Robyn Boyle, RPh, for MDLinx | February 22, 2018
Results of a study published in the Journal of Clinical Oncology find that patients with severe mental illness demonstrated a 20% increased risk for breast cancer-specific death, although the association was not statistically significant.
Patients with severe mental illness were more likely to be diagnosed with later-stage breast cancer and more aggressive tumors compared with patients with no mental illness, explained the authors, led by Kristy Iglay, PhD, from the Rutgers School of Public Health in Piscataway, NJ.
Studies have shown that patients with mental illness have a much higher rate of mortality overall, and the life expectancy of people with severe mental disorders can be reduced by up to 24 years when compared with the general population. Cardiovascular disease and cancer are responsible for most deaths in people with mental illness.
Although the incidence of breast cancer is reported to be lower in women with mental illness, the mortality rate is higher.
This retrospective cohort study used SEER-Medicare data, which identified women 68 years or older diagnosed with stage I to IIIa breast cancer in the US from 2005 to 2007. Of the 19,028 patients with breast cancer, 2.6% had severe mental illness in the three years prior to breast cancer diagnosis, including bipolar disorder, schizophrenia, or other psychotic disorder. Almost 8.0% had depression, 6.0% had anxiety, and 3.6% had both anxiety and depression. Patients with dementia and personality disorder were excluded from the study.1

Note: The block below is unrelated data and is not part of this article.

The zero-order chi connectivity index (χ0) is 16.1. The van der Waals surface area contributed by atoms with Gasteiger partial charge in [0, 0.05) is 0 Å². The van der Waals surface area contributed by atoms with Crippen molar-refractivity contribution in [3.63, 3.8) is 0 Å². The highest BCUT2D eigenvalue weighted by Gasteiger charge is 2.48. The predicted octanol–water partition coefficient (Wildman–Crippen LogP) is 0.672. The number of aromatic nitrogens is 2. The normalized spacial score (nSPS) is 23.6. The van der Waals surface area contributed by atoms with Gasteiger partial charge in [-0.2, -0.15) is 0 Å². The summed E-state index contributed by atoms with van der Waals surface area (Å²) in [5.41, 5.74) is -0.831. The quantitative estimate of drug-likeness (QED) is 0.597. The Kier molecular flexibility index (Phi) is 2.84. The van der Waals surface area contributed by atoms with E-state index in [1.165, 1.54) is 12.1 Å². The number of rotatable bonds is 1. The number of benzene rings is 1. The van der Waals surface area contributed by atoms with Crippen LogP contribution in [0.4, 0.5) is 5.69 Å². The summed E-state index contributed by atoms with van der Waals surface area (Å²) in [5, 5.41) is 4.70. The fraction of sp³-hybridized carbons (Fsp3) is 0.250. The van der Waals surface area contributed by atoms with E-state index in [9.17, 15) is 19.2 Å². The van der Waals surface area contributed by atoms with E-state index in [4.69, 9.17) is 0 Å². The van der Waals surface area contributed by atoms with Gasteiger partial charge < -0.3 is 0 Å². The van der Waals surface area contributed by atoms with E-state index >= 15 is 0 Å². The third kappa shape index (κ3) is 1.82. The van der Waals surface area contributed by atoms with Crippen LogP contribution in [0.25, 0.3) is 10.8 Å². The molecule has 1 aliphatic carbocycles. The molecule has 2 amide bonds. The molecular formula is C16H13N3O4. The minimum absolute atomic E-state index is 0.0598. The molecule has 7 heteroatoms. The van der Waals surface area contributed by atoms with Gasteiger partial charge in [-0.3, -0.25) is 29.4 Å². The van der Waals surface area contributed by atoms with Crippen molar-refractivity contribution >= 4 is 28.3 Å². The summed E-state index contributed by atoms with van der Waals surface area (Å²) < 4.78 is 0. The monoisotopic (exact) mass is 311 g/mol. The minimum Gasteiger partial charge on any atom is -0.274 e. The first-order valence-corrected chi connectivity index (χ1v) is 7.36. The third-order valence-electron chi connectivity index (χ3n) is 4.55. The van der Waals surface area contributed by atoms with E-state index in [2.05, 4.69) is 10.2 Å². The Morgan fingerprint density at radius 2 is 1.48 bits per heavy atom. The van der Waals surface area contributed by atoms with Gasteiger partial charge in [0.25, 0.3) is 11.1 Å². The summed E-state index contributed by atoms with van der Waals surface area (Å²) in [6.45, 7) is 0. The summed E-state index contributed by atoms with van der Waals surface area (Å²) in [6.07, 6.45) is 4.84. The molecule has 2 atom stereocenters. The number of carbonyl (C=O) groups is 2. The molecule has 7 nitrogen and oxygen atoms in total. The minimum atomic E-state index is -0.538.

Demographic variables as well as tumor characteristics, tobacco use, and comorbid conditions were obtained.
Compared to women without mental illness, patients with severe mental illness were more likely to be diagnosed with breast cancer beyond stage I, and tumors were more aggressive (ie, at least one positive lymph node, tumor size >20 mm, poorly differentiated tumors). In addition, they reported more tobacco use as well as more comorbid conditions than women without mental illness.
Survival outcomes were compared with patients without mental illness after five years of follow-up. In women with severe mental illness compared to those without mental illness, the cumulative incidence for all-cause mortality was 38.0% and 19.4%, respectively (P <0.001); the cumulative incidence of breast cancer-specific death was 7.2% and 6.2%, respectively (P = 0.1223).
The authors explained that patients with mental illness face unique challenges. Physical symptoms are often mistakenly viewed as a manifestation of their mental illness. In addition, they may not understand the importance of screening, their diagnosis, symptoms, or treatment plan. Prescribed medications may have side effects that play a role in outcomes. For these reasons, it is important that primary care physicians and oncologists coordinate care with psychiatrists.
In an editorial that accompanied the study, Alison R. Hwong, MD, PhD, and Christina Mangurian, MD, MAS, from the University of California, San Francisco, suggested that preventive care, such as screening mammograms, should be integrated into treatment at mental health clinics. They point out that women with mental illness rarely use primary care and receive most of their care from mental health clinics, which typically do not provide preventative medical services.2
“Elderly patients with breast cancer with preexisting mental illness experience increased all-cause mortality,” the authors concluded. “This effect is strongest for those with severe mental illness who may also experience an increased risk of being diagnosed with advanced breast cancer and more aggressive tumor characteristics.”